Companies with an income of more than $5 billion represent only 2 per cent of the corporate transparency population but paid 53 per cent of tax. The nation’s 100 largest firms paid 41 per cent of all company tax.
Foreign-owned companies were the largest contributors to the increased tax take, adding $3.8 billion as 66 foreign-owned businesses joined the scope of the report. The ATO has also been clamping down on international profit shifting, targeting BHP, Google and Chevron among others since 2017.
The $6.6 billion overall surge is helping drive the Morrison government’s return to surplus as Treasurer Josh Frydenberg prepares to hand down his mid-year economic update on Monday.
The ATO said the banking, financial services and mining sectors were Australia’s biggest taxpayers. The big banks, which were hit with the $6 billion major bank levy six months before the banking royal commission, contributed to $16.2 billion in total tax payable by the financial services industry. The number of financial service providers earning more than $100 million has surged by 40 per cent since 2013-14.
Tax payable by the mining sector reached $16.1 billion in 2017-18, a $4 billion lift on the previous year and a 155 per cent jump on 2015-16.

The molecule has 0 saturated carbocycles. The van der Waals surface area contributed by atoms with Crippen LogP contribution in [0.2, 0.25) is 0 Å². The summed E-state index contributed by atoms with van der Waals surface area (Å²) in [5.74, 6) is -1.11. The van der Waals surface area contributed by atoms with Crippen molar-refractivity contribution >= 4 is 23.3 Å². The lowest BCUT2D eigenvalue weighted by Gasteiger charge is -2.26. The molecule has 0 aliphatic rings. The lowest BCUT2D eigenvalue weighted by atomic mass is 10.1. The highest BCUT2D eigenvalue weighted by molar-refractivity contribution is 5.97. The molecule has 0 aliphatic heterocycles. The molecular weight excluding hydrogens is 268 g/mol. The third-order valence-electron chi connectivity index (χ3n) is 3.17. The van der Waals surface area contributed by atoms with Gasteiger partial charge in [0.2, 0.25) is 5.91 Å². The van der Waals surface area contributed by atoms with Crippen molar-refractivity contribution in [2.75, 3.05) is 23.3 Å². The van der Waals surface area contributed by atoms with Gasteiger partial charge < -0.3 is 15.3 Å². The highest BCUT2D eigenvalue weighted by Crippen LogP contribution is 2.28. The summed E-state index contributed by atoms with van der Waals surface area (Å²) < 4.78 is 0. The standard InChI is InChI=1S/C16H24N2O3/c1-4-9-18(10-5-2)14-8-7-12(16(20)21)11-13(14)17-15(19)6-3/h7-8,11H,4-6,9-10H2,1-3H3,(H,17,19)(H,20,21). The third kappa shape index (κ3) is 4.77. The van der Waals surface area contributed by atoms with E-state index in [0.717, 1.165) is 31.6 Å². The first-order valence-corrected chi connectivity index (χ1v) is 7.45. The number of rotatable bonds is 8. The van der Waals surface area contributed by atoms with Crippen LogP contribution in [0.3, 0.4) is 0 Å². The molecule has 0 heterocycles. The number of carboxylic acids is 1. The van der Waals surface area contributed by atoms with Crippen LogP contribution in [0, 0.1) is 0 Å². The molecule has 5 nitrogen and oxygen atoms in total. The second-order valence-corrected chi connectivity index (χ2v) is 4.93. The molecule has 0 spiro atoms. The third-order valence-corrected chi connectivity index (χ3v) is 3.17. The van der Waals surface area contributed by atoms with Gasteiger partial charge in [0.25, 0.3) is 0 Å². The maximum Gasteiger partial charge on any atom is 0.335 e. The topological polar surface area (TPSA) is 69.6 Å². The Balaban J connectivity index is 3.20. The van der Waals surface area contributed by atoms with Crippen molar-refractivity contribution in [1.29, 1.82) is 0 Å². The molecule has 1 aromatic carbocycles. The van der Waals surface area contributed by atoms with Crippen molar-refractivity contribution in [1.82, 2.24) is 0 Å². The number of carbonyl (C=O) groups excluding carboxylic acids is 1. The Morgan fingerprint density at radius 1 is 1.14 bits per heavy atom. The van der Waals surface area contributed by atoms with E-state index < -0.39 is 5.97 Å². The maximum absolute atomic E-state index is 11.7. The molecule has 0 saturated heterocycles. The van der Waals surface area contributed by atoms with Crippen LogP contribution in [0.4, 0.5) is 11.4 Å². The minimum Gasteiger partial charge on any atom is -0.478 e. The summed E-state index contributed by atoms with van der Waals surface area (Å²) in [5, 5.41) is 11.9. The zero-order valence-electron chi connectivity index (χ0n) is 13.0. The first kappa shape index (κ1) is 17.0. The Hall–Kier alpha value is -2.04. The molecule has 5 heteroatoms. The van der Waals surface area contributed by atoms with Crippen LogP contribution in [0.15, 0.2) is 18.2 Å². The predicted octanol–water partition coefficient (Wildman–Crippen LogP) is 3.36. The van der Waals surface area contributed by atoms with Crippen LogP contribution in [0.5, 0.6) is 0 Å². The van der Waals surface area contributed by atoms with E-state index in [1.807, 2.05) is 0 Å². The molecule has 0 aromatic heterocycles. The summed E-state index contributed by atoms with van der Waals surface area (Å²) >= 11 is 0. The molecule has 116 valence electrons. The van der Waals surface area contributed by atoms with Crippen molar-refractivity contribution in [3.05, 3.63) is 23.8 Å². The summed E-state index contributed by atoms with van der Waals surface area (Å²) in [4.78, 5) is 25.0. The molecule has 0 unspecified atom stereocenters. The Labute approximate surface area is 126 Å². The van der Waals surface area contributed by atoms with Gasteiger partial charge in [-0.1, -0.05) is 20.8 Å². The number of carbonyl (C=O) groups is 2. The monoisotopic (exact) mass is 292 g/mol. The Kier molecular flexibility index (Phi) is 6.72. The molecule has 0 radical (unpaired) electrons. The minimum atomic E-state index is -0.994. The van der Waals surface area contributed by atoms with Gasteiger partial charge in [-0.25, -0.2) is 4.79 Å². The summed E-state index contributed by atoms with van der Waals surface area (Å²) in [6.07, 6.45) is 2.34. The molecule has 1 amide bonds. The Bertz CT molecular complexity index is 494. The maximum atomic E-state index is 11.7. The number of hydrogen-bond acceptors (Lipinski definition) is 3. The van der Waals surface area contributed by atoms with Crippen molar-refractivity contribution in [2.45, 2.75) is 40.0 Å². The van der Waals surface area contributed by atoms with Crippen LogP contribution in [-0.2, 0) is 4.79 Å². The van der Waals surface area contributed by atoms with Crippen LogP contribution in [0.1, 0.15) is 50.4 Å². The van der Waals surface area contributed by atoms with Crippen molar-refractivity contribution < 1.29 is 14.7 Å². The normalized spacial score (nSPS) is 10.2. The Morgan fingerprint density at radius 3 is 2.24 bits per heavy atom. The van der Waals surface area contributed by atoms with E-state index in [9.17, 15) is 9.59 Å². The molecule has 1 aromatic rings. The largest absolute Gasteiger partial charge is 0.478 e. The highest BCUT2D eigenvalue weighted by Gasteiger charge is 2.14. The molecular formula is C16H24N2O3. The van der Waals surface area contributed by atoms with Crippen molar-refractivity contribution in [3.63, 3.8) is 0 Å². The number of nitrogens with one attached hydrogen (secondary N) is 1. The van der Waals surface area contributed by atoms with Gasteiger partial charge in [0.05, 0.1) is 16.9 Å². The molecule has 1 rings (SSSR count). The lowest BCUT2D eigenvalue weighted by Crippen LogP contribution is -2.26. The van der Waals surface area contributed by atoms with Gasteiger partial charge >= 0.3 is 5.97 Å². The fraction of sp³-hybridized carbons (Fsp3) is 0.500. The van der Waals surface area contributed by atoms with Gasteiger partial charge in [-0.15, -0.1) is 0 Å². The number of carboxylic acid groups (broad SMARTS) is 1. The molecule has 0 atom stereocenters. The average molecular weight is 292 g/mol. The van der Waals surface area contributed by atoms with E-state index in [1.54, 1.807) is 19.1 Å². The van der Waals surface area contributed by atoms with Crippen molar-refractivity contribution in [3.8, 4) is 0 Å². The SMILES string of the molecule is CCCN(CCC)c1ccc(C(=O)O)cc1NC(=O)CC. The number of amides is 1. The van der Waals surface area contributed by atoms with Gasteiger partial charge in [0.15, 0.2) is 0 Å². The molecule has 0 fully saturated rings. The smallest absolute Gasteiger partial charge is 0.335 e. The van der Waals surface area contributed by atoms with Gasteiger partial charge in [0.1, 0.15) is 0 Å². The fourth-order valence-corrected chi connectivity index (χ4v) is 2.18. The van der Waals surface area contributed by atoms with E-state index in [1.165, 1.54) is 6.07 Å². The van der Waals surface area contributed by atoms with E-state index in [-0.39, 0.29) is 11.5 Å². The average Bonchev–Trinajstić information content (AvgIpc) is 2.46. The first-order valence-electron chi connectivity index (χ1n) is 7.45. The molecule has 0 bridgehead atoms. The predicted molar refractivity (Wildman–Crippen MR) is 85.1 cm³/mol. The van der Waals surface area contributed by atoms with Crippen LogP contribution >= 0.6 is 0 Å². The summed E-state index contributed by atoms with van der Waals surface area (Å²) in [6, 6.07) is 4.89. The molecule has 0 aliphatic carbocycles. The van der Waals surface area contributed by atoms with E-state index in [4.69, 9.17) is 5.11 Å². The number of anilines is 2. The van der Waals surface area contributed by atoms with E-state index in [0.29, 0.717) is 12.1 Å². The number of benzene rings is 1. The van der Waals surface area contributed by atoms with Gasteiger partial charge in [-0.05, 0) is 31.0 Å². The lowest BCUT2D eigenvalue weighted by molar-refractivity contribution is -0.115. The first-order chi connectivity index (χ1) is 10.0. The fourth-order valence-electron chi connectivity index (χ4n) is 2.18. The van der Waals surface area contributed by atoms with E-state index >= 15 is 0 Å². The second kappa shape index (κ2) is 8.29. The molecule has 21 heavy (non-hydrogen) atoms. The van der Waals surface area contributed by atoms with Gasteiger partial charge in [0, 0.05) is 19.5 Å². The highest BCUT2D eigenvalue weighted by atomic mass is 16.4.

The ATO believes more may come out of the mining sector as companies bring their use of offshore marketing hubs into line with domestic tax law.
ATO deputy commissioner Rebecca Saint said tougher laws around transparency were contributing to the lift in the tax take.
“We think in part there has been an improvement in voluntary compliance,” she said.
The Tax Office believes at least $500 million of the increase in corporate tax take is due to better compliance by businesses, with the rest largely due to the improved economy led by stronger commodity prices.
Ms Saint said while there were legitimate reasons for companies not to pay tax, the ATO was keeping a close eye on those that repeatedly failed to pay.
“The ATO is very focused on ensuring that companies making sustained losses understand their obligations to the ATO and the wider taxpaying community,” she said.
Ms Saint said there were signs some oil and gas companies were moving closer to paying income tax as their projects were in full production and generating revenues.
She said these firms were still generating tax losses in 2017-18 but that would soon end.
“We expect that as production increases these companies will move from generating losses to utilising losses and then paying income tax, some by the early 2020s,” she said.
Ms Saint said it would still be some time before the string of new LNG plants in Queensland and Western Australia cleared their accumulated losses and offsets and started paying petroleum resource rent tax.
Nine companies, down from 14, paid PRRT through 2017-18. They paid almost $1.2 billion in PRRT, up from $946 million, with the Tax Office putting the increase down to a lift in global oil prices and a weaker Australian dollar.
Shane is a senior economics correspondent for The Age and The Sydney Morning Herald.
Eryk Bagshaw is an economics correspondent for The Sydney Morning Herald and The Age, based at Parliament House in Canberra